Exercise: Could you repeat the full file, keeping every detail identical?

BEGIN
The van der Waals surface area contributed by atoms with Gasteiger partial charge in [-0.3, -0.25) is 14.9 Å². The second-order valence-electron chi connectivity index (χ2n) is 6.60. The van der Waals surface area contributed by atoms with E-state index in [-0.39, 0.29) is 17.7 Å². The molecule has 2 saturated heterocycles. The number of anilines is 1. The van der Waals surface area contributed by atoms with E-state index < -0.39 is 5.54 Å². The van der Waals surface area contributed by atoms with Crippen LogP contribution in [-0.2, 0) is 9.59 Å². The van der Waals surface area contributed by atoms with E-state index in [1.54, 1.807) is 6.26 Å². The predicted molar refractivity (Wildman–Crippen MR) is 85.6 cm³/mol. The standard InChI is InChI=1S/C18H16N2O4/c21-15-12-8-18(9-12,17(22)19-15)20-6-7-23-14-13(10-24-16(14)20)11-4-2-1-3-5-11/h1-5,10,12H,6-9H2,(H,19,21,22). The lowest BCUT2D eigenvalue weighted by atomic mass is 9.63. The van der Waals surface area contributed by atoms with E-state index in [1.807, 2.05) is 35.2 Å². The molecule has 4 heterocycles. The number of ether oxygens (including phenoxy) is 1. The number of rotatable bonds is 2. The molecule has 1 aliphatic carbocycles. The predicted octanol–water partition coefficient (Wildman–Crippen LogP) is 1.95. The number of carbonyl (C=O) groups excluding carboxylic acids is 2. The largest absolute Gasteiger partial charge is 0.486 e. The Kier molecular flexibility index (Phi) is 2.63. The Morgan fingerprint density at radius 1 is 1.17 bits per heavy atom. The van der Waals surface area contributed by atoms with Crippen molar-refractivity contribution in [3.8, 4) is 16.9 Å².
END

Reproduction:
The van der Waals surface area contributed by atoms with Gasteiger partial charge in [-0.3, -0.25) is 14.9 Å². The second-order valence-electron chi connectivity index (χ2n) is 6.60. The van der Waals surface area contributed by atoms with E-state index in [-0.39, 0.29) is 17.7 Å². The molecule has 2 saturated heterocycles. The number of anilines is 1. The van der Waals surface area contributed by atoms with E-state index < -0.39 is 5.54 Å². The van der Waals surface area contributed by atoms with Crippen LogP contribution in [-0.2, 0) is 9.59 Å². The van der Waals surface area contributed by atoms with E-state index in [1.54, 1.807) is 6.26 Å². The predicted molar refractivity (Wildman–Crippen MR) is 85.6 cm³/mol. The standard InChI is InChI=1S/C18H16N2O4/c21-15-12-8-18(9-12,17(22)19-15)20-6-7-23-14-13(10-24-16(14)20)11-4-2-1-3-5-11/h1-5,10,12H,6-9H2,(H,19,21,22). The lowest BCUT2D eigenvalue weighted by atomic mass is 9.63. The van der Waals surface area contributed by atoms with E-state index in [1.807, 2.05) is 35.2 Å². The molecule has 4 heterocycles. The number of ether oxygens (including phenoxy) is 1. The number of rotatable bonds is 2. The molecule has 1 aliphatic carbocycles. The predicted octanol–water partition coefficient (Wildman–Crippen LogP) is 1.95. The number of carbonyl (C=O) groups excluding carboxylic acids is 2. The largest absolute Gasteiger partial charge is 0.486 e. The Kier molecular flexibility index (Phi) is 2.63. The Morgan fingerprint density at radius 1 is 1.17 bits per heavy atom. The van der Waals surface area contributed by atoms with Crippen molar-refractivity contribution in [3.8, 4) is 16.9 Å².